A new leadership breed is refocusing UK universities on local need
This article was first published in Times Higher Education
A quiet revolution is reshaping the UK’s university system. Despite, or perhaps because of, continuing uncertainties around fees, recruitment and course preferences, many vice-chancellors are driving radical realignments of their universities’ mission and strategies to address pressing social and economic demands. We are seeing the emergence of what has been called the “University 4.0” and the “University for Others”.
Our latest survey of the experiences and intentions of UK vice-chancellors reveals that universities are moving away from historical emphases on winning reputational advantages over other providers and towards direct partnerships with their local economies and communities, directed by prescriptive five-year plans.
In a marked shift from our previous surveys, more than 60 per cent of vice-chancellors rated “recruiting from under-represented and/or local student groups” as their first or second strategic priority, while 45 per cent ranked “supporting local or sectoral economic and workforce needs”. In contrast, only 10 per cent gave their top ranking to “recruiting only the most academically able students”.
There is much more to this nascent movement than institutional altruism or playing to current policy concerns. Through direct engagement with the demands of levelling up and workforce capabilities, universities are insulating themselves from the increased precariousness of their inherited business models.
A number have established direct links with large local or regional employers, especially in the health and public services sectors, to provide “tied” education and training pathways. These deals generate double benefits: meeting local employment needs and improving opportunities while giving the universities a baked-in flow of recruits, shielded from the vagaries of the open marketplace.
Other localised levelling-up initiatives have generated mutual benefits beyond the original expectations. For example, a partnership between one university and its local premiership football team, originally based on limited community sports projects, has grown into a wider collaboration with local schools, colleges and community groups. This is creating new educational opportunities for disadvantaged groups. It has also fostered new degree and research programmes, such as in sports sciences.
Two exceptional factors have added impetus to universities’ place-based strategies. One is the Covid-related initiatives that saw many universities opening up their facilities and expertise to local health services, front-line workers and communities. Several vice-chancellors told us that these experiences had greatly enhanced interactions between their staff and civic agencies, which had carried forward into post-Covid rebuilding and other collaborations.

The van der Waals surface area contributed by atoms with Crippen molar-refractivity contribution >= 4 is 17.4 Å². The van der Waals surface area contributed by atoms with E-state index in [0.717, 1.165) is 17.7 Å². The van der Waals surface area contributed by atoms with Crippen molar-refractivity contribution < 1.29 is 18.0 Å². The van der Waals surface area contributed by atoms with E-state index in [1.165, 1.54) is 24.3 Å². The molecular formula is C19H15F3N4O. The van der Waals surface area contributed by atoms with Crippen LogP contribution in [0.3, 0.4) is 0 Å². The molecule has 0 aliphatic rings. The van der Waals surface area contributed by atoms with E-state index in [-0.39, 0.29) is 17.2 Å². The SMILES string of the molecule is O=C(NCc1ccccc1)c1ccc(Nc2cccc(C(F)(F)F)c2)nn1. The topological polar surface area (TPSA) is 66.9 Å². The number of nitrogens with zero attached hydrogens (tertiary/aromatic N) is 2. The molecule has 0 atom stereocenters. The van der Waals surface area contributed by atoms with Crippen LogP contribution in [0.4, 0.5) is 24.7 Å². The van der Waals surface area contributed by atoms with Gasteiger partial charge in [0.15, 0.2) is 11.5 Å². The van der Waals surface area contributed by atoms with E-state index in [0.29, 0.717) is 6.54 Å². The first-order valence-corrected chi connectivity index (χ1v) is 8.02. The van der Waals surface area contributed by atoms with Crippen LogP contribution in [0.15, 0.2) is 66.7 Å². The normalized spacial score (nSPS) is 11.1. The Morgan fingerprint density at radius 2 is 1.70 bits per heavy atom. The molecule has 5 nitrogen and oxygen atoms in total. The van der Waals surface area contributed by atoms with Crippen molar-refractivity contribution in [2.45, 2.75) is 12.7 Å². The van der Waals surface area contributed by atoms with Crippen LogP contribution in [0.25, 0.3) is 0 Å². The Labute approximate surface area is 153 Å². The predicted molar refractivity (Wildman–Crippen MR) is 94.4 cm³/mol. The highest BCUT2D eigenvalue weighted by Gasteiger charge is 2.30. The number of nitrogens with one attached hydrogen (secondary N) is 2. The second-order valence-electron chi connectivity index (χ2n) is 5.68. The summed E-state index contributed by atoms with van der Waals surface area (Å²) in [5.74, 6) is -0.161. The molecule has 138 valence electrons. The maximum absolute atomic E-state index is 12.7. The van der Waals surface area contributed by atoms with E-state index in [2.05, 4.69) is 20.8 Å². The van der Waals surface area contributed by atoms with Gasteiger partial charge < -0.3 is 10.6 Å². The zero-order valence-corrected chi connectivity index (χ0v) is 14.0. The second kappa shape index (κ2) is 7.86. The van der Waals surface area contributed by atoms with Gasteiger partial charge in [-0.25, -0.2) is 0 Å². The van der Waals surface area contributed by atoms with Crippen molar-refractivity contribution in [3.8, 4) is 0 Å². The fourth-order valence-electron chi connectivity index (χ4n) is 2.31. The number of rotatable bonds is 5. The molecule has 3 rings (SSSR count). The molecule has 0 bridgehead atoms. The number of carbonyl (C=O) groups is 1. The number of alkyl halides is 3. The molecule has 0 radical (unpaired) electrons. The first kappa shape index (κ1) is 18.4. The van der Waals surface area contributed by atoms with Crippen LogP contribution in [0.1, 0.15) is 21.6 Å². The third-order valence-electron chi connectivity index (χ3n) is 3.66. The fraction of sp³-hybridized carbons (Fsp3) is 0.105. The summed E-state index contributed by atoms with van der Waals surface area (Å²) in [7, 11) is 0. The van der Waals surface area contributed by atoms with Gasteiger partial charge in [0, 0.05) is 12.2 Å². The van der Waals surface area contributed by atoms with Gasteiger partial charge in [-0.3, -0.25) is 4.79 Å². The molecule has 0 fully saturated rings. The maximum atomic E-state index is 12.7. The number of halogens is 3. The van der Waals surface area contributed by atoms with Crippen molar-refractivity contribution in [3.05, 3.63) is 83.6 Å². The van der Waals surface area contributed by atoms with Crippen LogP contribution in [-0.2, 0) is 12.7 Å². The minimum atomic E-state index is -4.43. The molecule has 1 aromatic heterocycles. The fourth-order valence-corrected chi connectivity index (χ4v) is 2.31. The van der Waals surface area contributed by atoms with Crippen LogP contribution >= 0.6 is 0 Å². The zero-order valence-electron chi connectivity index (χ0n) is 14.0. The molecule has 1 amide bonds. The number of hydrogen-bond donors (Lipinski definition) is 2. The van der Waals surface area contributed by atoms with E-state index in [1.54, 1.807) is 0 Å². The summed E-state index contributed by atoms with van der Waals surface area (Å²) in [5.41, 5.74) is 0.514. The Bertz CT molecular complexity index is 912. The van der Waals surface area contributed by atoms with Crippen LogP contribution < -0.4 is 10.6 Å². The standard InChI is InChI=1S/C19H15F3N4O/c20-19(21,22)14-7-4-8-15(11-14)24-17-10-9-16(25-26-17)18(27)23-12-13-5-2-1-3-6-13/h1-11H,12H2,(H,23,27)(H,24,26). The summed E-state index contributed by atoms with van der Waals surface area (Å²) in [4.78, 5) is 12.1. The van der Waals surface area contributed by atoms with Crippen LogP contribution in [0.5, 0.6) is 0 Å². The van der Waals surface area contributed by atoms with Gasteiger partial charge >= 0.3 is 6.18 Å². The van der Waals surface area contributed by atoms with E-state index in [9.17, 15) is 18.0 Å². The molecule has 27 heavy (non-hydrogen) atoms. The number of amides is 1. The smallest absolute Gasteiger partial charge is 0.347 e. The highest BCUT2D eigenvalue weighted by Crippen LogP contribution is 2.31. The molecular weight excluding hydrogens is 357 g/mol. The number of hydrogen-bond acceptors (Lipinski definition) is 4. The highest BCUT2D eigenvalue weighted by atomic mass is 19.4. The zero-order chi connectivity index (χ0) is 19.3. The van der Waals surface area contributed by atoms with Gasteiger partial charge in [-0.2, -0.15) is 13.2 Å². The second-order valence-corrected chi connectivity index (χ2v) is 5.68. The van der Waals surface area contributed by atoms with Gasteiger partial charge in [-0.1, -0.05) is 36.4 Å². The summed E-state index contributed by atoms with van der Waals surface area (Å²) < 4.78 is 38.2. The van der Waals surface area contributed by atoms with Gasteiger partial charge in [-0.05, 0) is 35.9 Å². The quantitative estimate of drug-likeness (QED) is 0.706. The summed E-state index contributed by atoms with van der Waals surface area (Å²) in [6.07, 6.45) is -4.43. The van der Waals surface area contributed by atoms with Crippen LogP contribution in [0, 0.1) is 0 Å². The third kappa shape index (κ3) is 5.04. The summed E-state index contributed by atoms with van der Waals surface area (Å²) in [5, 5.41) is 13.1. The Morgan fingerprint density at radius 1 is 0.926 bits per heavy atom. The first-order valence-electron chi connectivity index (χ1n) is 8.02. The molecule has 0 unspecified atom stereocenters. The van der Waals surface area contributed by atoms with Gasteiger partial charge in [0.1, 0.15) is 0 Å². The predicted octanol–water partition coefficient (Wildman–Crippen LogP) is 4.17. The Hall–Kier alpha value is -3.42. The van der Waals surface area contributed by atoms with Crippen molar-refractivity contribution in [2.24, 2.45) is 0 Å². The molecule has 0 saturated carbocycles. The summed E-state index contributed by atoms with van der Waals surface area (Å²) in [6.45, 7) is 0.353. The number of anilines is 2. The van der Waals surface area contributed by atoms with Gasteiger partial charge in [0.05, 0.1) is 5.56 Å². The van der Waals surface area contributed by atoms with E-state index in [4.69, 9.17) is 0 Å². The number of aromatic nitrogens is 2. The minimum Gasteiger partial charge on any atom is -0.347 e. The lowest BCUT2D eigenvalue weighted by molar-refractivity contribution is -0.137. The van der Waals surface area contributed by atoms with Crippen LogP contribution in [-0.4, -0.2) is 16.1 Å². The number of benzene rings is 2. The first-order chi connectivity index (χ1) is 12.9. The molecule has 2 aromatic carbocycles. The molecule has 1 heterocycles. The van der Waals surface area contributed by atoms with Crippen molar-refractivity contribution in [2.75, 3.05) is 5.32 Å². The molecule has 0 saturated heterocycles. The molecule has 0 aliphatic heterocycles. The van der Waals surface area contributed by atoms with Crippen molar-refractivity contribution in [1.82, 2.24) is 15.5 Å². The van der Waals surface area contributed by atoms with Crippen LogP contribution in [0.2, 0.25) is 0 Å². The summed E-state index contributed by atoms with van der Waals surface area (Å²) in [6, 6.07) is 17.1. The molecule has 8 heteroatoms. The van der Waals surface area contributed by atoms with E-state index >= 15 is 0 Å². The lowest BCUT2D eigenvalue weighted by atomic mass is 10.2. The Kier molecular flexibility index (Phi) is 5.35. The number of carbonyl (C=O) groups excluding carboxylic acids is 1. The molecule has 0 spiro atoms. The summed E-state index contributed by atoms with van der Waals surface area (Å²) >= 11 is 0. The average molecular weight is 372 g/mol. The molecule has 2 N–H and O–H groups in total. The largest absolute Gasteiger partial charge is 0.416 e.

A second, less tangible, factor has been an unprecedented volume of turnover within university leadership. We estimate that at least one-third of UK universities have or soon will have new vice-chancellors, compared with our last survey two years ago. Whatever the reasons, there is an emerging new generation of leaders, including a long-overdue increase in the proportion of women. They seem to be spending less time on national political lobbying and focusing instead on the interests and strategies of their own institutions. Some spoke of operating “under the political radar”, prioritising healthier and more effective relationships and teamwork with their own staff, students and stakeholders.
Direct engagement with local and regional economic and social ecosystems offers the prospect of a higher education sector that is more relevant, open and valuable to a fast-changing society. But it also brings new challenges. One question is whether universities can really make sustainable livings from novel educational and knowledge services, given the advancing erosion of their traditional income sources. Almost two-thirds of vice-chancellors identified possible future cuts to regulated tuition fees as a critical risk to their institution, with more than 30 per cent equally concerned about caps on student admissions and 21 per cent highly worried about limits on course offers.
Rather than waiting to see if these risks materialise, many universities have launched ambitious plans to grow alternative sources of revenue, especially through online educational services; 33 per cent are planning for at least 25 per cent growth from these sources.
These developments can transform the higher education system, creating more differentiated and resilient institutions that make real differences to their local communities. As one optimistic vice-chancellor put it: “Do the right things and the money will flow.”
Ian Matthias is head of higher education and Mike Boxall is a higher education expert at PA Consulting